Frequently Asked Questions
Please use the tabs below to search through our frequently asked questions, or alternatively, you can use our search form below.
How much does family mediation cost?
Family mediation costs do vary, according to the number of appointments you need and depends on the range of issues you are looking to resolve.
For example, if you are looking to mediate agreements over money, parenting and property, you are likely to need more sessions than if your case relates only to money, which will affect mediation costs.
Generally, you can expect to pay in the region of £750- £1,500 per person in mediation fees. However, as above this will vary. Nonetheless, most people find using family mediation to settle post-separation issues is much cheaper and quicker than heading straight to a solicitor and taking issues through the courts.
You could also be eligible for the government’s £500 vouchers scheme and Legal Aid is available for family mediation – click here for more information about Legal Aid for mediation.
If you’re a charity, why is there a fee?
NFM is the leading non-profit provider of family mediation but we do not receive any government funding for our mediation work. Our fees reflect the time and expertise of our experienced professional mediators.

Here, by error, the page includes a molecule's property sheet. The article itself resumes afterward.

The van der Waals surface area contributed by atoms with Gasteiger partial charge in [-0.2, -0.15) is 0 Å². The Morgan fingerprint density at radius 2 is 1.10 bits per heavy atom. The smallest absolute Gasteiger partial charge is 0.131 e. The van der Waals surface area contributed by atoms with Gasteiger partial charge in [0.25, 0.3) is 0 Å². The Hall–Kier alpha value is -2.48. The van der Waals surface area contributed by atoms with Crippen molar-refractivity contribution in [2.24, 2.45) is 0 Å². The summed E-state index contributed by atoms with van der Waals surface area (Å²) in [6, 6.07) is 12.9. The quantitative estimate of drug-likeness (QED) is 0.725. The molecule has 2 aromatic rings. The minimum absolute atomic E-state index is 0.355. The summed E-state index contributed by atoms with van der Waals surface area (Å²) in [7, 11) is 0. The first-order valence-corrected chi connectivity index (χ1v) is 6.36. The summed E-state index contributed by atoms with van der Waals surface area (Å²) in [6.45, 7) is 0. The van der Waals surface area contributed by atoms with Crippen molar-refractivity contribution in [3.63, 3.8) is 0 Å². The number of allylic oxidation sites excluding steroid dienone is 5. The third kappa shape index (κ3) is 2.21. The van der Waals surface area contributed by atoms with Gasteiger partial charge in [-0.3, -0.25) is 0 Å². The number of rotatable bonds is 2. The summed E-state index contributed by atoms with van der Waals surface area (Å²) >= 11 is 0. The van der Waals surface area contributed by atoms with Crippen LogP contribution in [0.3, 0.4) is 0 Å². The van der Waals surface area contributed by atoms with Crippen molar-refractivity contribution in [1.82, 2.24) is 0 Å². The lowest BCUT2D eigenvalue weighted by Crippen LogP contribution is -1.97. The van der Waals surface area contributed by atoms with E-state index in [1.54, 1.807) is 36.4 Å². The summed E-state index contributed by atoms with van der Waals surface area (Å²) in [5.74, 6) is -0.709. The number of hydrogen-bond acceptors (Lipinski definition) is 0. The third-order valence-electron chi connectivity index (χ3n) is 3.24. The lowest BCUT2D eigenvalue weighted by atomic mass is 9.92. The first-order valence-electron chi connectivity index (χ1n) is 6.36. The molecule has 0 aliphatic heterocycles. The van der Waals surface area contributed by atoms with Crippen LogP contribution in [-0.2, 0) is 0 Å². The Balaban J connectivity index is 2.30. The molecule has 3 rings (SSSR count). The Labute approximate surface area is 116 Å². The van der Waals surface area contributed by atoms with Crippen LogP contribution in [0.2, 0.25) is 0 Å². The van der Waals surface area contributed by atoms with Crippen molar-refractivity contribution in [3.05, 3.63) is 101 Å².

Official figures have shown that making settlements using family mediation is up to five times less expensive than doing so by going through the family court, as well as being faster and less stressful for all involved.
How many family mediation sessions will I need?
There is no strict rule about how many family mediation sessions are needed before a settlement is reached. That’s because each case is very different. The length of the process also depends on the nature of the issues being mediated. As an example, an ‘All Issues Mediation’ case is one involving sorting out property, finance and parenting arrangements. And this will tend to be more complex than one in which only the finances or parenting need to be mediated. Typically, however, couples will find they attend between three and five sessions before the process concludes.